Donations being brought to the Armenia Fund office during the Karabakh War

It was necessary to have 180 volunteers help. There were over 200 fundraising events, some virtual and some in-person, held during this period. Some 175 Instagram fundraisers were held, and 200 on Facebook. There were car show rallies, festivals, bake sales, jewelry sales and clothing sales, a petting zoo and even golf.

Fundraising car show in Newport Beach, California

In addition to the regular Thanksgiving telethon done by the Armenia Fund, a special Armenia Aid Telethon was organized by an independent group of Armenians on October 10 which the Armenia Fund staff helped, and the $35 million it raised was given to the Armenia Fund. The Thanksgiving Telethon was announced in the beginning of November and 22.9 million dollars were collected from November 10 till the end of the month. Money is still coming in. Over 100 million dollars has been collected in the US so far, including this sum. Outside the US, 110 million was collected, according to All Armenian Fund figures.

Volunteers in the Armenia Fund office

During the war, money was sent by Armenia Fund in increments of 10 million. Mehranian said, “Every time we sent money had a specific memorandum of uses that we wanted, mostly for transitional housing, temporary shelters, food, generators and heating equipment. We were very specific.” Aside from money, Armenia Fund also sent certain types of medical equipment, especially wound related, such as suction machines and portable MRIs. From September 27 to December 18, 150 tons of goods were sent to Armenia in two major cargo shipments, along with 20 pallets of goods a week.

The war created an extraordinary situation, with Armenia and Artsakh facing an existential crisis. It led to the doubling of the size of the Armenia Fund database over the course of six weeks, Mehranian said. There were 175,000 individual donors, and the number of donations were higher, in the range of 250,000, because some people gave twice or thrice. “The reason they gave was the war,” she said.

She said that the fund did a statistical analysis and found that many of these donors had not previously donated, and were largely Armenians originally from Armenia. She said, “So it is a whole new universe of donors. Historically we have had a small number of big donors who give 1-3 million dollars, and then we raise another few million from large numbers of smaller donors. The average donor at the day of the [annual Thanksgiving] telethon gives 100 dollars. She is a woman between 35 and 55 years old. This is very different from what we have seen now.” The average amounts during the war were higher, but she speculated that they might be single-cause donors. Another unusual element was the millions of dollars that came from matches from corporations.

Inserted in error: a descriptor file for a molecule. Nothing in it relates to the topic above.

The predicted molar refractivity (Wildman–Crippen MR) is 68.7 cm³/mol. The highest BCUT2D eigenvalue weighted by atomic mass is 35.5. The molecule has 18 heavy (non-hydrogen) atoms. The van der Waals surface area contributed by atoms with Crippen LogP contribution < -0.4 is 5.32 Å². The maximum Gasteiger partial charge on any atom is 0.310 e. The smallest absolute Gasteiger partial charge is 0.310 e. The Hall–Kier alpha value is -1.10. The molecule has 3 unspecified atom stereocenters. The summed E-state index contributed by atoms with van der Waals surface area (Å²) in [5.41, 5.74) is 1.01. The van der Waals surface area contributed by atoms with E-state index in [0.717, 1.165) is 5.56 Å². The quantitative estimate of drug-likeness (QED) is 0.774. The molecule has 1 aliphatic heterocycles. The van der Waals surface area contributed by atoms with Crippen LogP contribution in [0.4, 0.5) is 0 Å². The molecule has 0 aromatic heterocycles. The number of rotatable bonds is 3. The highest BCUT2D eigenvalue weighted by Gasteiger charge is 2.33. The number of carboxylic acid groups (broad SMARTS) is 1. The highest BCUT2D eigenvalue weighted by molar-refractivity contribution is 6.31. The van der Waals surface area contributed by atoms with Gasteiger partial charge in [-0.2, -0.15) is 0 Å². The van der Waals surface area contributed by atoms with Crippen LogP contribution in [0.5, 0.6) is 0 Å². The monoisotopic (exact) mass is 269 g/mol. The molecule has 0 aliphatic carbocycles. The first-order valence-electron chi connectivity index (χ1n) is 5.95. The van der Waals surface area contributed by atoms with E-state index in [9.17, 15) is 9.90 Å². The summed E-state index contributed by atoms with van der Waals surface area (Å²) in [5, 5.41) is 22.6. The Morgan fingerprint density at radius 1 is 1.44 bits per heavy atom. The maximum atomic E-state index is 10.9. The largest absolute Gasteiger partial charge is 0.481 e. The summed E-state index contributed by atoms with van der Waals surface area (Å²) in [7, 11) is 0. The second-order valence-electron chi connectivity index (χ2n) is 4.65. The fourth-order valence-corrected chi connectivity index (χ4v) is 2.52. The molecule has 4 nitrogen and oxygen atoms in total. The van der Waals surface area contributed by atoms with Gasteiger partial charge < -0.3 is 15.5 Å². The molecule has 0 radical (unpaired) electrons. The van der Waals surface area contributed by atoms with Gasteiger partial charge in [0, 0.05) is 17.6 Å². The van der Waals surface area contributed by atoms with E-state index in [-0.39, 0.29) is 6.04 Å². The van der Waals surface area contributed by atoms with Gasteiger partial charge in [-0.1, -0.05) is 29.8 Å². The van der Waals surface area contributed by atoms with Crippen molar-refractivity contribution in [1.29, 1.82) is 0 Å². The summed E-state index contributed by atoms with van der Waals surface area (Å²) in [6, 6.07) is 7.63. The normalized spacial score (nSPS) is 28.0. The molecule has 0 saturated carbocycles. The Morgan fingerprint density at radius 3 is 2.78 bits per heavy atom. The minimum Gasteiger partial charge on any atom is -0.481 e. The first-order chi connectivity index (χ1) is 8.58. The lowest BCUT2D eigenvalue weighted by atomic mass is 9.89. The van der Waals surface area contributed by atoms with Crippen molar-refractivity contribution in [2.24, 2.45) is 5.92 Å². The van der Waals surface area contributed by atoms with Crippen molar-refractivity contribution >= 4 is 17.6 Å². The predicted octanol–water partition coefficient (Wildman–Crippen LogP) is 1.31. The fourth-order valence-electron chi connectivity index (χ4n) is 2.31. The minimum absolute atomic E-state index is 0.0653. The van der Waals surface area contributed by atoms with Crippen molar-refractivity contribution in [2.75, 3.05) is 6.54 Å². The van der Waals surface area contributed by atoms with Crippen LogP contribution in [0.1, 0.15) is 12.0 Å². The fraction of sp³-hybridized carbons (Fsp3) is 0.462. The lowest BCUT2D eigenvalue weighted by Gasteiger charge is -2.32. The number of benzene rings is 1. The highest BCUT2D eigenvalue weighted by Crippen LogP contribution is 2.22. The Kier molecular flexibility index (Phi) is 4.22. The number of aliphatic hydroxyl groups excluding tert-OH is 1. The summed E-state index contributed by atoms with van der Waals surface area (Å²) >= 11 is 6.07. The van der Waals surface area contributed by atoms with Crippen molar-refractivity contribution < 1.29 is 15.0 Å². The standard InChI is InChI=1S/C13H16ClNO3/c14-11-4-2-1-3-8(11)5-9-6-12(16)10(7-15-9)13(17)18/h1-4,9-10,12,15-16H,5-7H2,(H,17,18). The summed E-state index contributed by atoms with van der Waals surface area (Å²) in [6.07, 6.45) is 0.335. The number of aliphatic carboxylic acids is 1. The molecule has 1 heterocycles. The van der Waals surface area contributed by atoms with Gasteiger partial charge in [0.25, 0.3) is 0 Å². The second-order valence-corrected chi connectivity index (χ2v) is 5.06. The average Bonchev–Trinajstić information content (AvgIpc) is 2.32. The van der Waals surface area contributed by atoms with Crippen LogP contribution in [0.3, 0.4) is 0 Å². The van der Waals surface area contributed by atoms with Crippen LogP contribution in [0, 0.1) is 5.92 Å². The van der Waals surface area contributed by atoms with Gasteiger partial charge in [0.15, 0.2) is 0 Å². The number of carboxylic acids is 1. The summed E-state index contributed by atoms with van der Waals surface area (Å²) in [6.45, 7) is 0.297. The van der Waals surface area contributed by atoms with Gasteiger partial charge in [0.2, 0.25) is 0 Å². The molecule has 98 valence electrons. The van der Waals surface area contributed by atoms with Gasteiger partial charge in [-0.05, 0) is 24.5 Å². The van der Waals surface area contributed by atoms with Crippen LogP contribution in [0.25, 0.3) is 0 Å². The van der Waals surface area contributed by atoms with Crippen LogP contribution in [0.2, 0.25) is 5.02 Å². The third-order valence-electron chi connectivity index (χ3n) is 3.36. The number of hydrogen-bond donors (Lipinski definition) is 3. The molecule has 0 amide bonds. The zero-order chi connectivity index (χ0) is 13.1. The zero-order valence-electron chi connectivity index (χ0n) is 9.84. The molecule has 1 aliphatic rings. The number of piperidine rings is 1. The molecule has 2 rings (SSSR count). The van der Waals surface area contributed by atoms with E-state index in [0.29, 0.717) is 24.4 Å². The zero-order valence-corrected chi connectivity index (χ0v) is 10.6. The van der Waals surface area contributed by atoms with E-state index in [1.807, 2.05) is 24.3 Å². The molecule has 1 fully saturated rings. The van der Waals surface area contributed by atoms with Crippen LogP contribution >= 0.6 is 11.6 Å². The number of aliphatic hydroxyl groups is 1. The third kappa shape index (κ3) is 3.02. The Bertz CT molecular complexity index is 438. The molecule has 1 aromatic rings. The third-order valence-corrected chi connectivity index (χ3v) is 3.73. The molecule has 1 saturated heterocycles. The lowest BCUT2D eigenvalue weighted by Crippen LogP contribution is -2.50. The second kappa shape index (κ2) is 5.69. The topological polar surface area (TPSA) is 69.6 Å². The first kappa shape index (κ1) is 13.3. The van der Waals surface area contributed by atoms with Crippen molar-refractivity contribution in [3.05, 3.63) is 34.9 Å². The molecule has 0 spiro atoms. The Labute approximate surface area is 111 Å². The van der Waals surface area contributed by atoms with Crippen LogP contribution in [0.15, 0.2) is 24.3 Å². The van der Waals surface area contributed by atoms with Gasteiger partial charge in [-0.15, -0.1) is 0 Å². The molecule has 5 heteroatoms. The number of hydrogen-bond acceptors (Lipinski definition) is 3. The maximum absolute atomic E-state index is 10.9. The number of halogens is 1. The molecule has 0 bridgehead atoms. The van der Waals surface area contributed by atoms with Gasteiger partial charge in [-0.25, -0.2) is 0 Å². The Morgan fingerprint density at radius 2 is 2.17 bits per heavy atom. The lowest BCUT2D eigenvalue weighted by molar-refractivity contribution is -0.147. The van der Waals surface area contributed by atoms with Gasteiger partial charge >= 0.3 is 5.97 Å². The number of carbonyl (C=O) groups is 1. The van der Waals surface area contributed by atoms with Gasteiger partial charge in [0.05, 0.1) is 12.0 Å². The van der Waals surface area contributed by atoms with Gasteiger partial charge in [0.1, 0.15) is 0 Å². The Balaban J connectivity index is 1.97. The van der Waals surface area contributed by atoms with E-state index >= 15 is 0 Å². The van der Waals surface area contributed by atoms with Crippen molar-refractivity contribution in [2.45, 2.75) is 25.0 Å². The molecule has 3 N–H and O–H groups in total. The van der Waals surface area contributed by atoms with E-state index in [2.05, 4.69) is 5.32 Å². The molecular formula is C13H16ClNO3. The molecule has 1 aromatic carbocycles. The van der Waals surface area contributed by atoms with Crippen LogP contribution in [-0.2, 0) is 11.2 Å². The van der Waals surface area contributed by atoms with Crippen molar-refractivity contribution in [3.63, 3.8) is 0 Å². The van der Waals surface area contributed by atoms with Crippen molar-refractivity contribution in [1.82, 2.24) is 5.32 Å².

Finally, there were so many donations that the receipts for tax purposes had to be outsourced to a special mailing house, Mehranian said, which still is continuing to send them out.

After the War

The defeat in the war created a lot of despair and anger among Armenians who blamed the current government of Armenia, amidst a very politically tense environment. One point of controversy was the decision of the board of trustees of the Hayastan All Armenian Fund through a series of votes during the war to transfer over 100 million dollars to the Armenian government for emergency use and allocation. Arshamyan at a November 19 press conference declared that this decision was necessary because of a “force majeure” situation, and that the government largely was using the money to address the refugee problem plus healthcare.

However, meanwhile when social media spread reports that that some government officials received bonuses in this period, this led to rumors of misuse of funds, while the government, seemingly in disarray because of the preceding events, has not yet been able to provide detailed reports of its use of the money.

Even President Armen Sarkissian of Armenia in a December 6 statement declared that the government should consider eventually reimbursing the Armenia Fund for the aid and urged the government to release a detailed report on its use. Nonetheless, Sarkissian, chairman of the Hayastan All Armenian Fund board of trustees, had voted in favor of the transfer of funds during the war, according to documents released by the All Armenian Fund.

Arshamyan, the All Armenian Fund’s executive director, on December 18 pointed to the board’s authorization, and stated, according to, that he asked the Ministry of Finance to provide a written report about the use of the transferred money but at that time had not yet received an adequate response. The All Armenian Fund, he further reported in a December 24 interview with Never Mnatsakayan of, continues its own efforts to support refugees in Armenia, wounded soldiers, and families in Artsakh.

Mehranian declared that as the board of Armenia Fund in the US has the usual practice of visiting its project implementations every year, it expects that after covid-19 related travel restrictions are lifted, a small group of board members will visit Armenia to help organize information concerning the details of the expenditures of money raised in the US.

As far as future fundraising goes, the lessons of not just the wartime campaigns but of the past three or four years point to a shift in modality, Mehranian speculated. In the past, development directors would focus on a few big donors but now more funds are raised through websites and events. This means, she said, it is more and more important to have a good staff to work the database and expand outreach to large numbers of people.

Get the Mirror-Spectator Weekly in your inbox: